set{id}      access the field 'id' of the current record

Fields can be accessed by name

While normal DBI let you access your data by column numbers, DBIx::Recordset uses the field names. This makes your program easier to write, more verbose and independent of database changes.

PrevNextForm generates no/one/two buttons depending if there are more records to display

The PrevNextButtons function can be used to generate button for showing the previous record or the next records. PrevNextButton generates a small form and includes all necessary data as hidden fields. To get it to work, it's enough to feed this data to the next request to Search.

As for Search there are methods for Insert/Update/Delete

Example for Insert

If %fdat contains the data for the new record, the following code will insert a new record into the database.

 [-*set = DBIx::Recordset -> Insert ({%fdat,
                                      ('!DataSource'   => $DSN,
                                       '!Table' => $table)}) ; -]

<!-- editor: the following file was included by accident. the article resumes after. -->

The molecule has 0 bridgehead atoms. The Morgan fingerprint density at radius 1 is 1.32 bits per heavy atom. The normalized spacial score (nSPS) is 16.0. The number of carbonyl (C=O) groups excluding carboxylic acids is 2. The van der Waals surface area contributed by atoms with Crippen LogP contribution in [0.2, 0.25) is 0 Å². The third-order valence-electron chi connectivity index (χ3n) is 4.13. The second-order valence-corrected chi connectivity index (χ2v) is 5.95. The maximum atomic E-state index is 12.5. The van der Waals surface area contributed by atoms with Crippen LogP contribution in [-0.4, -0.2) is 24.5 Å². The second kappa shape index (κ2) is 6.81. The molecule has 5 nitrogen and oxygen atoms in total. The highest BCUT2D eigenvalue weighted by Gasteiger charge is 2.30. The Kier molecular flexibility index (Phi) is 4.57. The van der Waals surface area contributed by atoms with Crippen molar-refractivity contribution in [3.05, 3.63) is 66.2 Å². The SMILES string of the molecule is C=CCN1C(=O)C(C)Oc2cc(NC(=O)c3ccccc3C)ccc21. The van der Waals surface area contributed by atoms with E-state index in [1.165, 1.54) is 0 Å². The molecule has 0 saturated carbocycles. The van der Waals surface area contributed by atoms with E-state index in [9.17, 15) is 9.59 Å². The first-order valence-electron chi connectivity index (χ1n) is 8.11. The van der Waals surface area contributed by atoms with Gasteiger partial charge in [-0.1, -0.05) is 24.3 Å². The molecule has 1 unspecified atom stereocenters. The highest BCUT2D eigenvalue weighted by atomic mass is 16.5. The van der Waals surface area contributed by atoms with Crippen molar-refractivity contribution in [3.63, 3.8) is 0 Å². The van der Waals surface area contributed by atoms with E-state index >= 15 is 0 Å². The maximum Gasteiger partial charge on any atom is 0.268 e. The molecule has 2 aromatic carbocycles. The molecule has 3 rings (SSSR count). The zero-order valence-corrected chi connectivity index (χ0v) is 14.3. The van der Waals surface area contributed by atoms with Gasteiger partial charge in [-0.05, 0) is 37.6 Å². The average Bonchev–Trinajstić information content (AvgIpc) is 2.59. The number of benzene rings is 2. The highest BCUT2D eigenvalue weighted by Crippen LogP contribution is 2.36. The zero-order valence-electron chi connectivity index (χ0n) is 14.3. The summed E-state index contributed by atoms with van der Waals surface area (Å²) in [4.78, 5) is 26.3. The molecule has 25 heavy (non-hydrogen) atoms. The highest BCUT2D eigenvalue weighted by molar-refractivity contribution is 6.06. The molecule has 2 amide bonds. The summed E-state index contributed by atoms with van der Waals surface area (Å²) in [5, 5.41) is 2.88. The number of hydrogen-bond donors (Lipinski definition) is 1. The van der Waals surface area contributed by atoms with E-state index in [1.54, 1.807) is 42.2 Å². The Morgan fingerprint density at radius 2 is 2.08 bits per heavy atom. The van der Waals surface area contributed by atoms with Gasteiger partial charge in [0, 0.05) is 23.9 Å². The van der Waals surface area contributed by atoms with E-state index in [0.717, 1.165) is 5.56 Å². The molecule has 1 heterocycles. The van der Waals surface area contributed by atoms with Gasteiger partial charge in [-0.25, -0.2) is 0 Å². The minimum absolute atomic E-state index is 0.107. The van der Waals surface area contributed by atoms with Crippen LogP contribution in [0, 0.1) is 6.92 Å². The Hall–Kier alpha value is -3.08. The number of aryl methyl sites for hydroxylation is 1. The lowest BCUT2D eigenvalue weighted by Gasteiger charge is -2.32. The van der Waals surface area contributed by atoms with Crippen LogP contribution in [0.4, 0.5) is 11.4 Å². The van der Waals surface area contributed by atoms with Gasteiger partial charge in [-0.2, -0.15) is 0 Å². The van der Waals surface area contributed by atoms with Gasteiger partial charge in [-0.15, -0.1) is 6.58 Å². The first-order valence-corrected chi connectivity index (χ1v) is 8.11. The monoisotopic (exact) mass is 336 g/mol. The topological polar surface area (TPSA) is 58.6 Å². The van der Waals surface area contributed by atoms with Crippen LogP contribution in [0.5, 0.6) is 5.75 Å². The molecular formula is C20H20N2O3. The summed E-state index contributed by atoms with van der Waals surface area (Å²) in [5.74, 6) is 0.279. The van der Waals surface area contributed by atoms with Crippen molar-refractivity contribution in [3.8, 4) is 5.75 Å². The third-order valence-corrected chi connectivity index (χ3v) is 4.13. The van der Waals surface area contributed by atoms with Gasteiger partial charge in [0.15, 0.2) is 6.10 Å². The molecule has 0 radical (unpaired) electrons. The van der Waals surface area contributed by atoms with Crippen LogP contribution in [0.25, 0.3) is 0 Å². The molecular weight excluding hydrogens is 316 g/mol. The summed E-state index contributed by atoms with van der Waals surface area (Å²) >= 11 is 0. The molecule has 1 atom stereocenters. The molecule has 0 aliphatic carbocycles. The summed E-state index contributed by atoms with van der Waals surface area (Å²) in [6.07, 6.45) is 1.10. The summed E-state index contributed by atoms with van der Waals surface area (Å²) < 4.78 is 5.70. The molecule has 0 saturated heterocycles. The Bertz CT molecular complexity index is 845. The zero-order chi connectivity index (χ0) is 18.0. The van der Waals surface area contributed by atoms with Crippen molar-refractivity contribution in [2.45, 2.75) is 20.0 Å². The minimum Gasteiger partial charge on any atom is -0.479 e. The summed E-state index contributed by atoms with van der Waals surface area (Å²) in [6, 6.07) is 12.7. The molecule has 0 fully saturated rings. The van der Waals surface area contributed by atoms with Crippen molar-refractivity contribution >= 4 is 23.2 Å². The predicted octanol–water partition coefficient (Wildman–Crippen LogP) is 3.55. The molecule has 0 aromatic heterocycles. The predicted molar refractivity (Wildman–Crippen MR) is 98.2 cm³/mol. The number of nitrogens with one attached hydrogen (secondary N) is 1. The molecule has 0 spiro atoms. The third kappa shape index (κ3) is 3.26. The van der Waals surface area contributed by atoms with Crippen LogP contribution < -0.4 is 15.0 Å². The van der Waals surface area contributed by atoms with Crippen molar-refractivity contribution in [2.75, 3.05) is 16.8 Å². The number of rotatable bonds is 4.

Database table can also tied to a hash

DBIx::Recordset can also tie a database table to a hash. You need to specify a primary key for the table, which is used as key in the hash.

    $set{5}{name}    access the name with the id=5
                     (id is primary key)

Security ^

When running under mod_perl, all Perl code shares the same interpreter. This means that every application can access data from every other application. Embperl maintains a separate namespace for every document, which is enough to avoid accidentally overwriting other applications data, but there is no real security. You can access any data from any other application that runs on the same server process under mod_perl if you explicitly specify a package name. This is not a problem of Embperl itself, but caused by the design of Apache and mod_perl.